How to Manage Telecommuting Risks

Evolving from a rare employee perk in the wider modern business landscape into a mainstream business strategy for many companies in recent years, telecommuting is increasingly popular. It’s easy to see why. After all, studies into the practice have yielded results which reflect that it saves businesses serious cash, increases efficiency (believe it or not!) and even improves morale and worker retention.

According to the CBI, over half of employers in the UK offer telecommuting as a legitimate option for workers. Making more sense for companies in which a large proportion of employees are engaged in more solitary or ‘heads down’ tasks; for example computer programming, design and research, telecommuting offers up a huge range of positives to consider.

Of course, there are downsides too. Perhaps the most prominent of which is security.

Given that a large part of most, if not all modern business is computer-network based, the proper flow and subsequent protection of sensitive or confidential information is a major concern when it comes to allowing employees to work from outside of the office. Primary risks in this capacity include not only the likes of physical loss of information (laptop, hard drive), but access from unauthorised individuals as well as conducting internal company communications through non-secure channels.

Additionally, further risks telecommuters have been known to expose employers to include:

  •          Storing information on unprotected or encrypted computers
  •          Allowing outside access (via family members, friends) to a company computer
  •          Incorrect disposal of confidential information (printouts, documents)
  •          Unauthorised sharing of passphrases etc.

Managing the risks

The chief goal for a company allowing its employees to telecommute should always be a well-rounded and wide-spanning written policy. Even if telecommuting is only an occasional/seasonal happening, there should always be an official policy in place which addresses the specific needs of the company in relation to the specific activities of the employee working remotely.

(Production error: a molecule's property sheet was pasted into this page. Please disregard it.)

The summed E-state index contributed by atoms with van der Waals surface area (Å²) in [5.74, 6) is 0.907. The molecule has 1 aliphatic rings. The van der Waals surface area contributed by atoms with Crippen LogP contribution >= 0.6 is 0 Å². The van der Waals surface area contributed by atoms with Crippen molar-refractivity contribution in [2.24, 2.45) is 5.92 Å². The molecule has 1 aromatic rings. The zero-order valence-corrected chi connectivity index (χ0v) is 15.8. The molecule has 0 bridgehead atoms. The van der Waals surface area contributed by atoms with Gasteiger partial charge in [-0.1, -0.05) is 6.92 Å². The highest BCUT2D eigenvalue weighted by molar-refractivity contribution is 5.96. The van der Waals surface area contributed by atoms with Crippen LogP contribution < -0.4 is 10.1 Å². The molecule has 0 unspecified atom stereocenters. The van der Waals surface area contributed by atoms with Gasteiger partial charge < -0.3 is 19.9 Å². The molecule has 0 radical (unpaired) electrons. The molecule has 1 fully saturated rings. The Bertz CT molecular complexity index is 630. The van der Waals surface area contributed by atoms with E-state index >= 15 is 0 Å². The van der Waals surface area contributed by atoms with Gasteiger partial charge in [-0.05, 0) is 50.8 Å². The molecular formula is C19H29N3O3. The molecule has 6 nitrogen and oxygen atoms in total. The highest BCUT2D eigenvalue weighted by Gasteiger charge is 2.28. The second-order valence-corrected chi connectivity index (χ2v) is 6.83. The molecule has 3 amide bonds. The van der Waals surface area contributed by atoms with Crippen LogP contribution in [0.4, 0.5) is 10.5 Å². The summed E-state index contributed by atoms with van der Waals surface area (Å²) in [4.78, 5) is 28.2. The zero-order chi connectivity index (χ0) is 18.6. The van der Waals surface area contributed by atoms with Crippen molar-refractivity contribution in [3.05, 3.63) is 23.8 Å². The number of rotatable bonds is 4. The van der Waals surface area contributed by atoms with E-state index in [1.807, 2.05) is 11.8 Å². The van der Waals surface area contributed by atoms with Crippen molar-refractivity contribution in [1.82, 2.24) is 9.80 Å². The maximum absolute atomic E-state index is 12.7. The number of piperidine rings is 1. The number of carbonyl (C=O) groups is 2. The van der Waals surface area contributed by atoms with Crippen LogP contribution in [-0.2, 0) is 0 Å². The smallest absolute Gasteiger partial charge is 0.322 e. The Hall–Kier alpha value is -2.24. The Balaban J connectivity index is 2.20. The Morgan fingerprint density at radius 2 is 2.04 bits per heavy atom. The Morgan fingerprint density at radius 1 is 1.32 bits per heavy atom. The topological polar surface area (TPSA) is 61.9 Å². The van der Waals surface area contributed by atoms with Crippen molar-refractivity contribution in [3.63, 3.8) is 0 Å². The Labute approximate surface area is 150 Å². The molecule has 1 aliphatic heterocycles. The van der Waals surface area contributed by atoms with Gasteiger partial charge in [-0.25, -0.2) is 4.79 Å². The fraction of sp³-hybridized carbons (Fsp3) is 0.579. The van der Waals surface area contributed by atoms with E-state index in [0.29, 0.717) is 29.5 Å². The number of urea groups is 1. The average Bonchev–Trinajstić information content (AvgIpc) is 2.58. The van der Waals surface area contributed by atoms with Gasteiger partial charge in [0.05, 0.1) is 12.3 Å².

Any well-organised policy should address the following:

  •          Whether or not employees can handle private or sensitive information remotely
  •          Whether or not the employees require any security credentials to access particular information which may be regarded as private or sensitive
  •          Policy with regards to printing at home/guidelines for correct disposal
  •          Policy with regards to employees using personal computers for work or to store company information
  •          Whether or not employees are allowed to transfer data via un-encrypted USB flash drives
  •          Any VPN (Virtual Private Network) requirements
  •          Policy with regards to downloading unauthorised software of programmes onto company computers
  •          Details of any email encryption requirements
  •          Details of any internal monitoring of employees emails/online activity

To Conclude

Beyond a well thought-out security policy which outlines the main dos and don’ts for telecommuting employees, there is little that can be done to ensure security which doesn’t touch on personal accountability. This (personal accountability), after all, is probably the most important factor within all of this; hence the reluctance faced by many employees seeking this fresh and exciting perk in their working life.

As technology and, more specifically, the ways in which we are able to interact with one another from afar grow more and more sophisticated, it is likely that the risk-factor involved with telecommuting will be reduced. Therefore, the number of functioning telecommuters within modern commerce can only really grow in size. 




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